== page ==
Then along came the Olympics, and Britannia Beach’s fortunes changed overnight. Vancouver developer Rob Macdonald came out the big winner. He’s a strong Gordon Campbell supporter, having donated nearly $100,000 to the Liberals since they won the 2001 election. Macdonald purchased the offshore company that held a mortgage on the property and pushed for a speedy resolution of the ownership situation. A month after Vancouver was awarded the Games and the Campbell government chose the Sea-to-Sky Highway route, the B.C. Supreme Court turned the property over to Macdonald for an undisclosed amount.
If the Vancouver-Squamish connection had gone inland, Macdonald’s newly acquired property would be worthless. Instead, the highway would go right by his front door.
Macdonald donated more than 90 percent of the land to the province. This was steep slopes that were useless for development and contained “some of the most contaminated land in North America”, according to then–Sierra Legal Defence researcher Mitch Anderson. Let the taxpayers assume responsibility for the cleanup. Macdonald also agreed to contribute a levy of $1.75 million toward remedial work.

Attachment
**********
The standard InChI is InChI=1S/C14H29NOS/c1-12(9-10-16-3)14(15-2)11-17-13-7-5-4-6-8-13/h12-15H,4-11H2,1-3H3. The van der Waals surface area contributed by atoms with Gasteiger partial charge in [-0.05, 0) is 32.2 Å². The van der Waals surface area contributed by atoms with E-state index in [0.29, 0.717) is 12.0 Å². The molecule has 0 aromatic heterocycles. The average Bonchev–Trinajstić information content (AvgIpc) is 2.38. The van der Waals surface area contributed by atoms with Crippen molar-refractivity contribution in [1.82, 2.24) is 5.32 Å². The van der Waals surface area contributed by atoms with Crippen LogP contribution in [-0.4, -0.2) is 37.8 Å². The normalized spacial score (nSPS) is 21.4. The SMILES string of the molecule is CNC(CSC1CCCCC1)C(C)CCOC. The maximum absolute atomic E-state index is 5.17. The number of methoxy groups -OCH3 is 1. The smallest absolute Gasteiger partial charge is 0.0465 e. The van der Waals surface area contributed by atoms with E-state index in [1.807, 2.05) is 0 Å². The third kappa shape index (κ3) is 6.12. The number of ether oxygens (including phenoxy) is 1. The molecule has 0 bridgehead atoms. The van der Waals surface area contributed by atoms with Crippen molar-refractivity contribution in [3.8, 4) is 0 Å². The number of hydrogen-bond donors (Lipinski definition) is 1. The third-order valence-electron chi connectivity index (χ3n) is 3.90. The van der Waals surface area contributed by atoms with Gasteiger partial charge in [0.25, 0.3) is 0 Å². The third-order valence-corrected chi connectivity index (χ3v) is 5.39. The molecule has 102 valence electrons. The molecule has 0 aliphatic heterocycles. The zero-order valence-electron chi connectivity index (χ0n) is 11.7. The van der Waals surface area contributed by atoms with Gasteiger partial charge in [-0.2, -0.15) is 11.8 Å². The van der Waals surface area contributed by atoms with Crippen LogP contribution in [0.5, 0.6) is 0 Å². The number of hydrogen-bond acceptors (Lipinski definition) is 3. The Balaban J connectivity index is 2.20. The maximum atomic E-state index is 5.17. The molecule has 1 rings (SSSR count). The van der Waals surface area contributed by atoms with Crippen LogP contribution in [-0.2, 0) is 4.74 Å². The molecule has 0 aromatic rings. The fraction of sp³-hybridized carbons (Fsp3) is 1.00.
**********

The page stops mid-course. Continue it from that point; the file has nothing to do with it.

Macdonald kept 202 hectares of high-value land for residential and commercial development. He would get further assistance from taxpayers in the form of $27 million for a plant to treat polluted water from the mine, another $99 million for the province to clean up contamination of the lands it got from Macdonald, and millions more from Natural Resources Canada for a visitor centre and mining museum, boosting the value of Macdonald’s commercial property.
The Squamish First Nation was another big winner in the Jack Poole sweepstakes. In a complicated land swap in 2000, the First Nation ended up with an option to buy land from BC Rail at Porteau Cove in order to create a new reserve and build houses for band members. This had nothing to do with Olympics or highway improvements.
Porteau Cove is one of the very few developable sites between Vancouver and Squamish, a 500-hectare strip on the shores of Howe Sound running south from Porteau Cove Provincial Park to Deek’s Creek.